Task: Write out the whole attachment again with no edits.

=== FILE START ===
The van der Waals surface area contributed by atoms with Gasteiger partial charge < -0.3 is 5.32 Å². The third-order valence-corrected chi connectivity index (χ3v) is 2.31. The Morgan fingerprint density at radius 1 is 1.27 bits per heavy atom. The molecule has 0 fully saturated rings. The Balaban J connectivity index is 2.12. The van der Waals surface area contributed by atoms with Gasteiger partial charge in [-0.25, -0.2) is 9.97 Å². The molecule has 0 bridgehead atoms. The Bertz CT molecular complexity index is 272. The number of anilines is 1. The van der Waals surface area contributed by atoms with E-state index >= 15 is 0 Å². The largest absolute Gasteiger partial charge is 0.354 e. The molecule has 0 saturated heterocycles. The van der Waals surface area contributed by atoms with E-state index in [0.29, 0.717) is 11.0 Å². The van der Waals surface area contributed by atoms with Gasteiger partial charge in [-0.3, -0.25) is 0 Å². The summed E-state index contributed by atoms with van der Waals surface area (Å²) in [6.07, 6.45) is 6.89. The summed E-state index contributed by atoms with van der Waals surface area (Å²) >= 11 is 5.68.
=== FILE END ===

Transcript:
The van der Waals surface area contributed by atoms with Gasteiger partial charge < -0.3 is 5.32 Å². The third-order valence-corrected chi connectivity index (χ3v) is 2.31. The Morgan fingerprint density at radius 1 is 1.27 bits per heavy atom. The molecule has 0 fully saturated rings. The Balaban J connectivity index is 2.12. The van der Waals surface area contributed by atoms with Gasteiger partial charge in [-0.25, -0.2) is 9.97 Å². The molecule has 0 bridgehead atoms. The Bertz CT molecular complexity index is 272. The number of anilines is 1. The van der Waals surface area contributed by atoms with E-state index >= 15 is 0 Å². The largest absolute Gasteiger partial charge is 0.354 e. The molecule has 0 saturated heterocycles. The van der Waals surface area contributed by atoms with E-state index in [0.29, 0.717) is 11.0 Å². The van der Waals surface area contributed by atoms with Gasteiger partial charge in [-0.3, -0.25) is 0 Å². The summed E-state index contributed by atoms with van der Waals surface area (Å²) in [6.07, 6.45) is 6.89. The summed E-state index contributed by atoms with van der Waals surface area (Å²) >= 11 is 5.68.